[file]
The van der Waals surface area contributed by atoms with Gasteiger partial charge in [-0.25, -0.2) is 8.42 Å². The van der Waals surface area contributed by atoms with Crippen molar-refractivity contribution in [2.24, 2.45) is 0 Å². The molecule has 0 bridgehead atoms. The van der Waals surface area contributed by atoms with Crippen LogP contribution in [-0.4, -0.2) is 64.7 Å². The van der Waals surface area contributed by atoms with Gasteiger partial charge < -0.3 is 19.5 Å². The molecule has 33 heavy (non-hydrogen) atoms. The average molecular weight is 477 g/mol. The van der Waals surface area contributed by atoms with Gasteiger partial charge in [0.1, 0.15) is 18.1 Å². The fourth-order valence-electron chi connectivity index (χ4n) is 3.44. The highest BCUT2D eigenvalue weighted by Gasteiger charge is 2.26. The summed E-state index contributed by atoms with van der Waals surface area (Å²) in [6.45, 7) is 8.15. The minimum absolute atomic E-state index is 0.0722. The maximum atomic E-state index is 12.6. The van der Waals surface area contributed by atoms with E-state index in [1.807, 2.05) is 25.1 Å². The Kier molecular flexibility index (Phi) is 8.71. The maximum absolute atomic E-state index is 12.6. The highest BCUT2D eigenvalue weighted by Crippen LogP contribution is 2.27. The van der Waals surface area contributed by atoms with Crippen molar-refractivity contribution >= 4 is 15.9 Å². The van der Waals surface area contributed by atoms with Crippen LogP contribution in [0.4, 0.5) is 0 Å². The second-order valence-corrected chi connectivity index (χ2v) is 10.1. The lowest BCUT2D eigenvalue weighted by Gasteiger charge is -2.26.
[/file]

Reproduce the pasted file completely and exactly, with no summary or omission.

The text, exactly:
The van der Waals surface area contributed by atoms with Gasteiger partial charge in [-0.25, -0.2) is 8.42 Å². The van der Waals surface area contributed by atoms with Crippen molar-refractivity contribution in [2.24, 2.45) is 0 Å². The molecule has 0 bridgehead atoms. The van der Waals surface area contributed by atoms with Crippen LogP contribution in [-0.4, -0.2) is 64.7 Å². The van der Waals surface area contributed by atoms with Gasteiger partial charge < -0.3 is 19.5 Å². The molecule has 33 heavy (non-hydrogen) atoms. The average molecular weight is 477 g/mol. The van der Waals surface area contributed by atoms with Gasteiger partial charge in [0.1, 0.15) is 18.1 Å². The fourth-order valence-electron chi connectivity index (χ4n) is 3.44. The highest BCUT2D eigenvalue weighted by Gasteiger charge is 2.26. The summed E-state index contributed by atoms with van der Waals surface area (Å²) in [6.45, 7) is 8.15. The minimum absolute atomic E-state index is 0.0722. The maximum atomic E-state index is 12.6. The van der Waals surface area contributed by atoms with E-state index in [1.807, 2.05) is 25.1 Å². The Kier molecular flexibility index (Phi) is 8.71. The maximum absolute atomic E-state index is 12.6. The highest BCUT2D eigenvalue weighted by Crippen LogP contribution is 2.27. The van der Waals surface area contributed by atoms with Crippen molar-refractivity contribution >= 4 is 15.9 Å². The van der Waals surface area contributed by atoms with Crippen LogP contribution in [0.4, 0.5) is 0 Å². The second-order valence-corrected chi connectivity index (χ2v) is 10.1. The lowest BCUT2D eigenvalue weighted by Gasteiger charge is -2.26.